or engaged in instructing his devotees. On 9 March, Bhavanath
came to see the Master and told him about an exhibition that
was then being held near the Asiatic Museum. He said: ‘Many
maharajas have sent precious articles to the exhibition -
gold couches and the like. It is worth seeing.’ The Master
replied with a smile:
you gain much by visiting those things. You realize that
those articles of gold and the other things sent by maharajas
are mere trash. That is a great gain in itself. When I used
to go to Calcutta with Hriday, he would show me the Viceroy’s
palace and say ‘Look, Uncle! There is the Viceroy’s palace
with the big columns.’ The Mother revealed to me that they
were merely clay bricks laid one on top of another.
and His splendour. God alone is real; the splendour has
but a two-days existence. The magician and his magic. All
become speechless with wonder at the magic, but it is all
unreal. The magician alone is real. The rich man and his
garden. People see only the garden; they should look for
its rich owner.(8)
talking about the rules for householders and monks the Master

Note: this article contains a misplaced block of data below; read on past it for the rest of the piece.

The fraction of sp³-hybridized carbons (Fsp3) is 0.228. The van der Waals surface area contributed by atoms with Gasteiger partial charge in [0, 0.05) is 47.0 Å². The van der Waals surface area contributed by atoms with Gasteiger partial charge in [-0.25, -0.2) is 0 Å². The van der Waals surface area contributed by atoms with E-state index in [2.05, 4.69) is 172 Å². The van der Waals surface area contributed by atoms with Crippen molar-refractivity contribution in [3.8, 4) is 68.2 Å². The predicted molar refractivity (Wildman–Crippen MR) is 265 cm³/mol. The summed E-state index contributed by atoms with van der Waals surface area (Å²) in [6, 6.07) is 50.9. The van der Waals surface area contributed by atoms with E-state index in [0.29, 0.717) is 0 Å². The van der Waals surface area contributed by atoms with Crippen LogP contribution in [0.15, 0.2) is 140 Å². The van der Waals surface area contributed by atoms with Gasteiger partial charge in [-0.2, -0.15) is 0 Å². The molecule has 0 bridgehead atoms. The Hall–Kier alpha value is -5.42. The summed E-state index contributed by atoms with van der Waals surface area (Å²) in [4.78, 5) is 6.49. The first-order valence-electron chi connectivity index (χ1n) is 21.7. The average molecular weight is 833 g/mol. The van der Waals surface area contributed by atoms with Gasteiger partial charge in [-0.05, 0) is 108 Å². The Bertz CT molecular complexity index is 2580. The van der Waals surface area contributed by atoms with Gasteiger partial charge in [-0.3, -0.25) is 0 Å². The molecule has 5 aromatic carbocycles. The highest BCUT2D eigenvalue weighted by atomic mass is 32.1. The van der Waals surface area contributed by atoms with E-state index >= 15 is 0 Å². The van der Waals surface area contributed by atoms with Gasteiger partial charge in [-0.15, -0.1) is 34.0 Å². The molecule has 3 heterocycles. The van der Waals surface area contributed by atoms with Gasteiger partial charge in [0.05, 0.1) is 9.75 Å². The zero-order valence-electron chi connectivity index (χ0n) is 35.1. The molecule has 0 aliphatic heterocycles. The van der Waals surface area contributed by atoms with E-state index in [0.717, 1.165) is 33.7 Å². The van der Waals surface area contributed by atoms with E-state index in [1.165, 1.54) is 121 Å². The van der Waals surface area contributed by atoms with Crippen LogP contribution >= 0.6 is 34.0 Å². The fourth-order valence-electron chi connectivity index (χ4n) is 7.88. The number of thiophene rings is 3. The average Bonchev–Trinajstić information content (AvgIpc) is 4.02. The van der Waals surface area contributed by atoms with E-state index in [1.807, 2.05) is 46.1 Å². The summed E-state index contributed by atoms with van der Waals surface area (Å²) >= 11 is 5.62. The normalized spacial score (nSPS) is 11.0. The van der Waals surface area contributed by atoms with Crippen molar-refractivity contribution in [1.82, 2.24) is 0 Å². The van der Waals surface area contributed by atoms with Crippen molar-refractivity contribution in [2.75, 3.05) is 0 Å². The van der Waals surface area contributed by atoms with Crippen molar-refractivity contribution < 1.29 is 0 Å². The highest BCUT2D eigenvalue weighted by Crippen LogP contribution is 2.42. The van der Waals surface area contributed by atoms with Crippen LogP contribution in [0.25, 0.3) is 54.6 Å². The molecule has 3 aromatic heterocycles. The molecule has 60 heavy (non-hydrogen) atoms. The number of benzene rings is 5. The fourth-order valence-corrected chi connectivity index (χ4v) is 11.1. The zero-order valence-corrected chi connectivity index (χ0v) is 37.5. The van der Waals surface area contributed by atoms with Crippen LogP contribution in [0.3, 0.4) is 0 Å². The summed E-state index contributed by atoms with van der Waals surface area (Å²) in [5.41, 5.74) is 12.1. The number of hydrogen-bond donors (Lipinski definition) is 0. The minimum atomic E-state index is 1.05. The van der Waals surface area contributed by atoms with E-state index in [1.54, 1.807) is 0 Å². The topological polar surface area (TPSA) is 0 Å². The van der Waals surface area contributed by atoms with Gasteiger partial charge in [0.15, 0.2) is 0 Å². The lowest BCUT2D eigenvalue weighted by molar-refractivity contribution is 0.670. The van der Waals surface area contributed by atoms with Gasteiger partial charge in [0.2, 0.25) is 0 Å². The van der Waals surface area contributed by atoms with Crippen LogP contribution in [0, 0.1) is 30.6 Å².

advised devotees to give up hypocrisy and be guileless. Then
he remarked: ‘How guileless Bhavanath is! After his marriage
ceremony he came to me and asked, “Why do I feel so much love
for my wife?” … This is due to the world-bewitching maya of
the Divine Mother of the Universe. A man feels about his wife
that he has no one else in the world so near and dear, that
she is his very own in life and death, here and hereafter.’
how much a man suffers for his wife! Still he believes that
there is no other relative so near. Look at the sad plight
of a husband. Perhaps he earns twenty rupees a month and
is the father of three children. He hasn’t the means to
feed them well. His roof leaks, but he hasn’t the wherewithal
to repair it. He cannot afford to buy books for his son.
He cannot invest his son with the sacred thread. He begs
for a few pennies from different friends.
But a wife endowed with spiritual wisdom
is a real partner in life. She greatly helps her husband
to follow the religious path. After the birth of one or
two children they live like brother and sister. Both of
them are devotees of God - His servant and His handmaid.
Their family is a spiritual family. They are always happy
with God and His devotees. They know that God alone is their
own, from everlasting to everlasting.’ (401-2)
another occasion (7 March 1885) the Master remarked: ‘Bhavanath
is married, but he spends the whole night in spiritual conversation
with his wife. The couple pass their time talking of God alone.